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Friday, October 30

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Concert Thu Aug 23 2007

"Whatch'all Know About Jukin'?"

If you've caught sets by Kid Sister or Hollywood Holt or any of the other recent up-and-coming South Side hip-hop club artists, then chances are you might’ve heard the above question posed to the audience from the stage at some point. Any local culture-cognizant North Side club-rat is probably going to say "yeah" by way of response. But while the acts in question have been responsible for bringing the sound of "juke" to new audiences—slipping in something akin to juked beats under a few tracks as their sets propel into the crowd-moving home stretch—the music is still very much an exclusively South and West Side thing, as are the moves that go with it

That may change as of next Friday night when Smart Bar hosts Juke-It-Palooza, The event, its organizers hope, will give club-goers a chance to experience the music from two of the biggest names on the local juke scene.

For the unfamiliar or unsure: What, then, is "juke"? Generally speaking, juke ain't nothing but the sped-up, hard-jacking local variant of what some would broadly label "booty music." Call it "Ghetto-tech" or "gutter" or "booty bass" or whatever, a number of places have their own local equivalents and have for a long time—Detroit, Baltimore, and especially the Deep South (many, many years before it became "Dirty"). The music springs up when the other standard club fare—be it hip-hop, house, techno, or what have you—just won't cut it when it comes to getting the crowd to flex with some serious rump-rolling or fancy footwork. Long before Chicago's own contribution acquired the "juke" label and evolved into its current form, you could hear it pumping at block parties, in clubs, and from car speakers along the city's South and West sides in the early- to mid-90s.

DJ Zebo, one of the main organizers for Juke-It-Palooza, is well familiar with juke and with its first cousins (ghetto-tech, Bmore house, Southern "bass music") in locales across the country. As an indefatigable DJ, he often holds down an average of five combined residencies and guest slots on any given week, and his deep crates cut a broad swatch across many genres of dance music. Recently, his affinity for "booty"-styled club cuts has him crafting his own Bmore style tracks.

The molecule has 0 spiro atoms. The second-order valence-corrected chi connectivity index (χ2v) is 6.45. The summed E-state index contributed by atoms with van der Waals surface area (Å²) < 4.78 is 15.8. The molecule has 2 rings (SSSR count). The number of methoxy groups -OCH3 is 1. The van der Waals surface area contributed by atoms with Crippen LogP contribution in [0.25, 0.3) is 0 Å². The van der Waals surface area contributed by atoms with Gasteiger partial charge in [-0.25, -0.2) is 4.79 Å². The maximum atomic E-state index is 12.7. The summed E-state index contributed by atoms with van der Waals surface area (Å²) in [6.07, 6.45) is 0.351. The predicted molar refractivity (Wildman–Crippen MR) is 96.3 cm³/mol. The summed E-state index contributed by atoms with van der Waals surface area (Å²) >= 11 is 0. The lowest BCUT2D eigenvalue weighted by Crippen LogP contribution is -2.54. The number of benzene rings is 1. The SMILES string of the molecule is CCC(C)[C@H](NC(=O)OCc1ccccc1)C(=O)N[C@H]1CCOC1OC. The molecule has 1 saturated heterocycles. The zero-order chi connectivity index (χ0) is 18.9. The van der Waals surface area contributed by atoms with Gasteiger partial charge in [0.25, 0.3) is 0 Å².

When Smart Bar's music director James Amato came to him with the idea of booking a night with South Side juke don DJ Gant-Man, Zebo immediately started working his connections to see what other DJs he could bring together. As far as the Chicago juke angle was concerned, the selection for who else to get for the show was obvious. The organizers contacted DJ Nehpets, who's been bringing juke to the airwaves via his mix sets on Power 92. "Nehpets is one of the dopest Juke DJs and producers in Chicago right now," Zebo tells me, "And I always wanted to do a show with him. His radio show is amazing and he really knows how to program and mix. Not too many people in the club scene know who he is as he doesn't play up on the North Side too often...which is exactly why I wanted to get him that exposure."

Rather than have the event be a jus'-juke saturation bombing, Zebo decided he wanted to stack the billing for a more cross-spectrum affair. Hence the addition of Detroit's DJ Godfather to the line-up, as well a bonus kick-off set from Zebo and his colleague Marco Morales. In doing so, the roster came together as a representation of the music's three current capitol cities: Chi, tha Dee, and Bmore.

As far as singling out the premier rep for Detroit's related Ghetto-tech (and "jit") scene, there were no two ways about it. "DJ Godfather is just that," he explains, "a Godfather of the Ghetto-tech sound. I chose him because of his history and dedication to the sound. People know that when they see Godfather play a show it will most definitely be a show." Bet. All one has to do is get a glimpse of DJ Godfather working the decks to see that the man is on top of his game.

Juke-It-Palooza takes place at Smart Bar on Friday, August 31. DJ Zebo and Marco Morales get it all started with a "Bmore and Booty" set, followed with sets by DJs Nehpets, Godfather, and Gant-Man. Tickets are $10 in advance, but admission is free if you get there before 11pm. Doors open at 10pm. 3730 N. Clark. Attendees are encouraged to wear appropriate footwear.

[video]: "Jit vs. Juke"

 
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Feature Thu Dec 31 2015

Our Final Transmission Days

By The Gapers Block Transmission Staff

Transmission staffers share their most cherished memories and moments while writing for Gapers Block.

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